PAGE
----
A dozen Wyoming banks come together to support Habitat For Humanity

In Cheyenne, Wyo., 12 banks are partnering with Habitat for Humanity of Laramie County to build a four-unit townhome. Through what the organization calls its most ambitious project yet, ‘“The House That Banks Built” hopes to build community strength, stability and self-reliance through shelter.

It started with four empty lots near Security 1st Bank, Cheyenne, when a customer, who’s also a realtor, connected the bank’s CEO, Ron Van Voast, with HFH.

Before long, Kate Wright, the project’s executive director, was presenting her “brain child” to a board room full of bankers “interested and excited to help,” she said. “They asked great questions that gave my staff and me the opportunity to improve our plans, and many of them gave us fantastic advice and feedback throughout the process.”

At the meeting, Marvin Hefti, chairman of Security 1st Bank, turned to his team and said, “this is something we need to do.” Leadership at the $72 million bank felt compelled to get involved by the momentum and importance of the cause, Van Voast said.

The initiative will allow homeowners more financial stability, which Wright said frees up disposable income that is typically spent in the community. “Affordable housing is a driver of economic growth,” Wright said.

The banks’ involvement will completely cover the expenses for one of the HFH homes, but the houses aren’t simply gifted to their recipients. “They make payments and, in a way, ‘work their way’ into the homes,” Van Voast said.The project highlights what can be accomplished when different sectors of our community work together, Wright said. “We are thrilled that our local banks recognize the value of this type of investment.”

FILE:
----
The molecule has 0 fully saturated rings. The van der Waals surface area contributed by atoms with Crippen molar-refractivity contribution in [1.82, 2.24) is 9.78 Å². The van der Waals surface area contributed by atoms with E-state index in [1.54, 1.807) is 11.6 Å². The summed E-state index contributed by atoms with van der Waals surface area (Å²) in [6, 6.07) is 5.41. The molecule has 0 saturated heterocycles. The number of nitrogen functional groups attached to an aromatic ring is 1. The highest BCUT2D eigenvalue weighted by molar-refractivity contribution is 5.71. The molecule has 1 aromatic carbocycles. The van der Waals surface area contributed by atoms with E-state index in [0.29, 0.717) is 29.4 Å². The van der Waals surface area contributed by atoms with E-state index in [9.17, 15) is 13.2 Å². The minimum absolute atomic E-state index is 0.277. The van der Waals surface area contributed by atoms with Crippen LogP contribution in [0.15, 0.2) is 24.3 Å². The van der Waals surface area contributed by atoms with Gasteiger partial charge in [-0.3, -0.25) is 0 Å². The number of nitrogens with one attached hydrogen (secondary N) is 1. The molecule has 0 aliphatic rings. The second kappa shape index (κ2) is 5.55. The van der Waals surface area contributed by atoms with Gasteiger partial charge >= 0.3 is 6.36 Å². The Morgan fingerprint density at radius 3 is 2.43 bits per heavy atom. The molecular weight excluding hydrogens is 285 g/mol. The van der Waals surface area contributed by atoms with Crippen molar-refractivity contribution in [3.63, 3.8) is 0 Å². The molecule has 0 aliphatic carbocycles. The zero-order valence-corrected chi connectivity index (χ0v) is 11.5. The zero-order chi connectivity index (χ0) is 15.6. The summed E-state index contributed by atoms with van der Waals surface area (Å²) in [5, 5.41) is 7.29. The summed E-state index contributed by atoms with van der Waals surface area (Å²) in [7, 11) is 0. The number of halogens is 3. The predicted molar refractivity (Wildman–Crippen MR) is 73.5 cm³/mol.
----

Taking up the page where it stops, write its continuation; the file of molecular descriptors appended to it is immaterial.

The banks contribute funds, and employees work together during construction. The initiative is a way for a host of different banks to come together and get involved in the community, Van Voast said. “Big and small, we’re all involved.”  The project has Keystone, Brick and Mortar, Legacy and Welcome-Home sponsors, reigning in 12 local banks.

“The House That Banks Built” is a way to showcase what banks can do in a community, Van Voast said. “It’s an opportunity to make a dream come true to someone who aspires to it.”In the world of finance, Wright said she’s pleased to report that one can find love. “It’s a form of love that makes our community what it is,” Wright said. “At Habitat for Humanity we’re thankful to turn that love into the opportunity to change lives.”

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